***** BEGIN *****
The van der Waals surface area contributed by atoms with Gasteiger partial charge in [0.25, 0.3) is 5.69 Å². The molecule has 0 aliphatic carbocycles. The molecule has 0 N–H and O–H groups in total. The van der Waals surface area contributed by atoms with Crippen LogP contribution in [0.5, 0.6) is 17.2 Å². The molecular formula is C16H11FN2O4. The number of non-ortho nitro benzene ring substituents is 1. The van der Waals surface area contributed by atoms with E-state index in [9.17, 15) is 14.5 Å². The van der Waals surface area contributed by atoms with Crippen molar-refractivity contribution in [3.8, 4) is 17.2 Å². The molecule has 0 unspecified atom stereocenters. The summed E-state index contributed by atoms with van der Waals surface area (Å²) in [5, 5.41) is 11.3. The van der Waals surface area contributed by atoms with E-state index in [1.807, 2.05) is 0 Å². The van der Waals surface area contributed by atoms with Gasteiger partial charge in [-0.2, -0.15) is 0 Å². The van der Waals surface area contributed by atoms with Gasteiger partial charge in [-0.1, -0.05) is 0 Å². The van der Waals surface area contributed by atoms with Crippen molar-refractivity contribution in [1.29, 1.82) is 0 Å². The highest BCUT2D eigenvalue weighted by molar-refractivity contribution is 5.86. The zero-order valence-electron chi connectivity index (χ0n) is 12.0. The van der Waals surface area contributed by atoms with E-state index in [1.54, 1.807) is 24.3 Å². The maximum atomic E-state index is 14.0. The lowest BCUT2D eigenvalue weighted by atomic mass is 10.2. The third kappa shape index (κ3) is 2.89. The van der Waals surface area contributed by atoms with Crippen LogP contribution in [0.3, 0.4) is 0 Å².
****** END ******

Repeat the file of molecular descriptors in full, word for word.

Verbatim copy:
The van der Waals surface area contributed by atoms with Gasteiger partial charge in [0.25, 0.3) is 5.69 Å². The molecule has 0 aliphatic carbocycles. The molecule has 0 N–H and O–H groups in total. The van der Waals surface area contributed by atoms with Crippen LogP contribution in [0.5, 0.6) is 17.2 Å². The molecular formula is C16H11FN2O4. The number of non-ortho nitro benzene ring substituents is 1. The van der Waals surface area contributed by atoms with E-state index in [9.17, 15) is 14.5 Å². The van der Waals surface area contributed by atoms with Crippen molar-refractivity contribution in [3.8, 4) is 17.2 Å². The molecule has 0 unspecified atom stereocenters. The summed E-state index contributed by atoms with van der Waals surface area (Å²) in [5, 5.41) is 11.3. The van der Waals surface area contributed by atoms with E-state index in [1.807, 2.05) is 0 Å². The van der Waals surface area contributed by atoms with Gasteiger partial charge in [-0.2, -0.15) is 0 Å². The van der Waals surface area contributed by atoms with Gasteiger partial charge in [-0.1, -0.05) is 0 Å². The van der Waals surface area contributed by atoms with Crippen molar-refractivity contribution in [1.29, 1.82) is 0 Å². The highest BCUT2D eigenvalue weighted by molar-refractivity contribution is 5.86. The zero-order valence-electron chi connectivity index (χ0n) is 12.0. The van der Waals surface area contributed by atoms with E-state index in [1.54, 1.807) is 24.3 Å². The maximum atomic E-state index is 14.0. The lowest BCUT2D eigenvalue weighted by atomic mass is 10.2. The third kappa shape index (κ3) is 2.89. The van der Waals surface area contributed by atoms with Crippen LogP contribution in [0.3, 0.4) is 0 Å².